To dust your teak wood furniture, you will need a dry cloth. When the dust is removed, proceed with washing it with soapy water and a soft sponge. If your outdoor teak furniture is weathered and is covered with a shiny patina, you will have to use a bit different approach.
In this case, wash it with a bleach solution to restore the golden color of teak wood:
- Wear rubber gloves and goggles to protect yourself from the chemical solution
- Make a solution by mixing ½ or 1 cup of Trisodium Phosphate in a gallon of warm water
- Wet the surface and scrub the weathered teak wood using an abrasive sponge
- Rinse the furniture with water and let it air dry completely
When the surface is dust-free, you can proceed to the next step.
Fill the Holes In the Teak Furniture If There Are Any
Except for cleanness, there is one more benefit of removing dust from the teak wood. See, when it is clean and dry, it will be much easier for you to notice any holes, cracks, and gouges on the surface that is going to be painted. And if do see any damaged areas, those must be fixed prior to paint application. Of course, if the wood is in perfect condition, you can skip this step.
But if the wood is not in an ideal state, then you can fill holes with an epoxy wood filler or create your own DIY wood filler. Mix the epoxy filler with the recommended wood hardener and apply it to the cracks or gouges (or whatever damaged spots there are on your wooden piece).
It is essential to apply the filler immediately after mixing! Any delays may lead to the filler drying right in the bowl, which will make it harder to apply. Once the filler dries, remember to sand down any excess and smooth the surface of your teak furniture using 120-grit sandpaper.
Proceed With Sanding the Teak Wood Furniture
People often tend to skip this step for some reason, but sanding teak furniture is very important since it helps you even out the texture of the wooden surface. In addition, sanding allows you to open the wood pores, making this tricky and stubborn wood more perceptive for the following priming.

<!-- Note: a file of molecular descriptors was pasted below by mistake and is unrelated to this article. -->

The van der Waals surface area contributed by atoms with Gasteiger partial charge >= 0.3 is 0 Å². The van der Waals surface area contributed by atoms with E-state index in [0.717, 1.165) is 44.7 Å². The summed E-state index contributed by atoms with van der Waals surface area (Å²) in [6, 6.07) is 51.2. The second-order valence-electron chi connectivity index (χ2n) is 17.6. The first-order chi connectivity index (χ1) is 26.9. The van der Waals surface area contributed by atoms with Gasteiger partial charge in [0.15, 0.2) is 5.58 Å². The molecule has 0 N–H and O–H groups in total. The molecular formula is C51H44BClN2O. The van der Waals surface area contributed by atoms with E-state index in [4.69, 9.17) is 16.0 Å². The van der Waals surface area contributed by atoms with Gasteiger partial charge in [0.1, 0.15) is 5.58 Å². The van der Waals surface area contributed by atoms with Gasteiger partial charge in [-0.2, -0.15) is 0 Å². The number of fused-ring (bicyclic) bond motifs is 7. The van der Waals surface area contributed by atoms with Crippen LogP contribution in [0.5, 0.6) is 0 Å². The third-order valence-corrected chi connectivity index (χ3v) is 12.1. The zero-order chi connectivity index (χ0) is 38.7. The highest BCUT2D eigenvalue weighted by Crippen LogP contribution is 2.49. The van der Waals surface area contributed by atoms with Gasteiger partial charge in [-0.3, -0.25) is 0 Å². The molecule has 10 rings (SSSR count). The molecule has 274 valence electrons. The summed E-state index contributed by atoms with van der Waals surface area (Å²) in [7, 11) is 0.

- Start sanding the surface with 120-grit sandpaper
- For a large piece of teak furniture, opt for a sanding block or an orbital sander
- Sand your surface moving in the direction of the wood grain
- Remember to sand every inch of the teak furniture, including the sides and bottom!
After the first sanding session, vacuum the dust off the surface and run your palm over it. It will help you find any rough spots you may have missed. If there are any imperfections, sand them more until even.
But in case the entire surface is even and smooth, you can proceed with sanding your teak wood. Only this time, you will need to use finer grit sandpaper. The finer grit sandpaper will even out any scratches on the wood surface, no matter how tiny they are.
In addition, with finer grit sandpaper, the final round of sanding will make the primer and teak paint adhere better to the surface.
Prime Your Teak Wood Surface With a Stain-Blocking Primer
After your teak wood surface is clean and sanded properly, you should apply lacquer or shellac-based primer over it. As you know, teak wood naturally has high oil content, but these oils may affect the quality of paint adhesion, preventing a flawless finish.